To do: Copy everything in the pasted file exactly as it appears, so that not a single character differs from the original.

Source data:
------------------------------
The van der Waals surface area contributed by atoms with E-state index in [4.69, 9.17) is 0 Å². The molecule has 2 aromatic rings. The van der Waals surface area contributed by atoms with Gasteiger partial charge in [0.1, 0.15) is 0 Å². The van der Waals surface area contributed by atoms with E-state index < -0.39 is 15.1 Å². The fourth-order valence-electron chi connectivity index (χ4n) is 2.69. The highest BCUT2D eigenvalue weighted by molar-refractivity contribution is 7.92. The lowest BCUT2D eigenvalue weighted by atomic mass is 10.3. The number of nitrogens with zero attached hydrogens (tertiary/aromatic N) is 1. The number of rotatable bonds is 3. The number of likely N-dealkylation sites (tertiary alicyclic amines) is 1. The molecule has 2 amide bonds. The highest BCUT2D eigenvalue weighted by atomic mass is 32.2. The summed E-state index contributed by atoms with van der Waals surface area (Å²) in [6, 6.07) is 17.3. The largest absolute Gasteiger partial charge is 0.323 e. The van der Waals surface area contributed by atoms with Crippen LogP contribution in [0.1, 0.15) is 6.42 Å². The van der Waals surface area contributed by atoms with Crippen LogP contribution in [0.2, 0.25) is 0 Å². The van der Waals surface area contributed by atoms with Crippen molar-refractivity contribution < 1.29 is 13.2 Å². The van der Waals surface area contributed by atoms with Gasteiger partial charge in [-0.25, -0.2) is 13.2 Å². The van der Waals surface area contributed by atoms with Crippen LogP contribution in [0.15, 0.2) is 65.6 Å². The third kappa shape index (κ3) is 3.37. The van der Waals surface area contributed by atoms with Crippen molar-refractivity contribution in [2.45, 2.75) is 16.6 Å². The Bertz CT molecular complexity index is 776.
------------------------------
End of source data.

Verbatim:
The van der Waals surface area contributed by atoms with E-state index in [4.69, 9.17) is 0 Å². The molecule has 2 aromatic rings. The van der Waals surface area contributed by atoms with Gasteiger partial charge in [0.1, 0.15) is 0 Å². The van der Waals surface area contributed by atoms with E-state index < -0.39 is 15.1 Å². The fourth-order valence-electron chi connectivity index (χ4n) is 2.69. The highest BCUT2D eigenvalue weighted by molar-refractivity contribution is 7.92. The lowest BCUT2D eigenvalue weighted by atomic mass is 10.3. The number of nitrogens with zero attached hydrogens (tertiary/aromatic N) is 1. The number of rotatable bonds is 3. The number of likely N-dealkylation sites (tertiary alicyclic amines) is 1. The molecule has 2 amide bonds. The highest BCUT2D eigenvalue weighted by atomic mass is 32.2. The summed E-state index contributed by atoms with van der Waals surface area (Å²) in [6, 6.07) is 17.3. The largest absolute Gasteiger partial charge is 0.323 e. The van der Waals surface area contributed by atoms with Crippen LogP contribution in [0.1, 0.15) is 6.42 Å². The van der Waals surface area contributed by atoms with Crippen LogP contribution in [0.2, 0.25) is 0 Å². The van der Waals surface area contributed by atoms with Crippen molar-refractivity contribution < 1.29 is 13.2 Å². The van der Waals surface area contributed by atoms with Gasteiger partial charge in [-0.25, -0.2) is 13.2 Å². The van der Waals surface area contributed by atoms with Crippen LogP contribution in [0.15, 0.2) is 65.6 Å². The third kappa shape index (κ3) is 3.37. The van der Waals surface area contributed by atoms with Crippen molar-refractivity contribution in [2.45, 2.75) is 16.6 Å². The Bertz CT molecular complexity index is 776.